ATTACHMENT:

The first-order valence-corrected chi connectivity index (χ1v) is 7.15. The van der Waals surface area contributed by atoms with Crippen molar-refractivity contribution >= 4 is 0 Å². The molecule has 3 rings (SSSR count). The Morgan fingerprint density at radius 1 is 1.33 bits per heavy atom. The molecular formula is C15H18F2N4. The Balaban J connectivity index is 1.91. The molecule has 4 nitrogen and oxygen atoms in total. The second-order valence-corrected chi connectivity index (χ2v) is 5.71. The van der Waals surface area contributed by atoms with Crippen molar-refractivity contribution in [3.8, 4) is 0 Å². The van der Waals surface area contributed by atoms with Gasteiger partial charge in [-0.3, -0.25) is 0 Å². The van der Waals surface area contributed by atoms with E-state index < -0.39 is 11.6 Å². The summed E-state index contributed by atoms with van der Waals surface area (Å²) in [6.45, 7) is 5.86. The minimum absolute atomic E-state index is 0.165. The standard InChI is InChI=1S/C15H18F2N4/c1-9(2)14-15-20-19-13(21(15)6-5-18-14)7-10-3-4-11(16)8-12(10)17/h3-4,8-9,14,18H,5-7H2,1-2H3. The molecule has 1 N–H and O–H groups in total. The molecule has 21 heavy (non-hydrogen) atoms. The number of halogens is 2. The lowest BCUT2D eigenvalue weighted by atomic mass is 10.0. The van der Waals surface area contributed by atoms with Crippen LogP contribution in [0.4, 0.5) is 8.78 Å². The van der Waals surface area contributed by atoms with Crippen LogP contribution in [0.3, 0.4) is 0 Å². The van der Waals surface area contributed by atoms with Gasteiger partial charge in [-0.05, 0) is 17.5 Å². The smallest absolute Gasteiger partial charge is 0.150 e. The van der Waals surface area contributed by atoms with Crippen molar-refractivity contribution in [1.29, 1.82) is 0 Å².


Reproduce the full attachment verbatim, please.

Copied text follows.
The first-order valence-corrected chi connectivity index (χ1v) is 7.15. The van der Waals surface area contributed by atoms with Crippen molar-refractivity contribution >= 4 is 0 Å². The molecule has 3 rings (SSSR count). The Morgan fingerprint density at radius 1 is 1.33 bits per heavy atom. The molecular formula is C15H18F2N4. The Balaban J connectivity index is 1.91. The molecule has 4 nitrogen and oxygen atoms in total. The second-order valence-corrected chi connectivity index (χ2v) is 5.71. The van der Waals surface area contributed by atoms with Crippen molar-refractivity contribution in [3.8, 4) is 0 Å². The van der Waals surface area contributed by atoms with Gasteiger partial charge in [-0.3, -0.25) is 0 Å². The van der Waals surface area contributed by atoms with E-state index < -0.39 is 11.6 Å². The summed E-state index contributed by atoms with van der Waals surface area (Å²) in [6.45, 7) is 5.86. The minimum absolute atomic E-state index is 0.165. The standard InChI is InChI=1S/C15H18F2N4/c1-9(2)14-15-20-19-13(21(15)6-5-18-14)7-10-3-4-11(16)8-12(10)17/h3-4,8-9,14,18H,5-7H2,1-2H3. The molecule has 1 N–H and O–H groups in total. The molecule has 21 heavy (non-hydrogen) atoms. The number of halogens is 2. The lowest BCUT2D eigenvalue weighted by atomic mass is 10.0. The van der Waals surface area contributed by atoms with Crippen LogP contribution in [0.4, 0.5) is 8.78 Å². The van der Waals surface area contributed by atoms with Crippen LogP contribution in [0.3, 0.4) is 0 Å². The van der Waals surface area contributed by atoms with Gasteiger partial charge in [-0.05, 0) is 17.5 Å². The smallest absolute Gasteiger partial charge is 0.150 e. The van der Waals surface area contributed by atoms with Crippen molar-refractivity contribution in [1.29, 1.82) is 0 Å².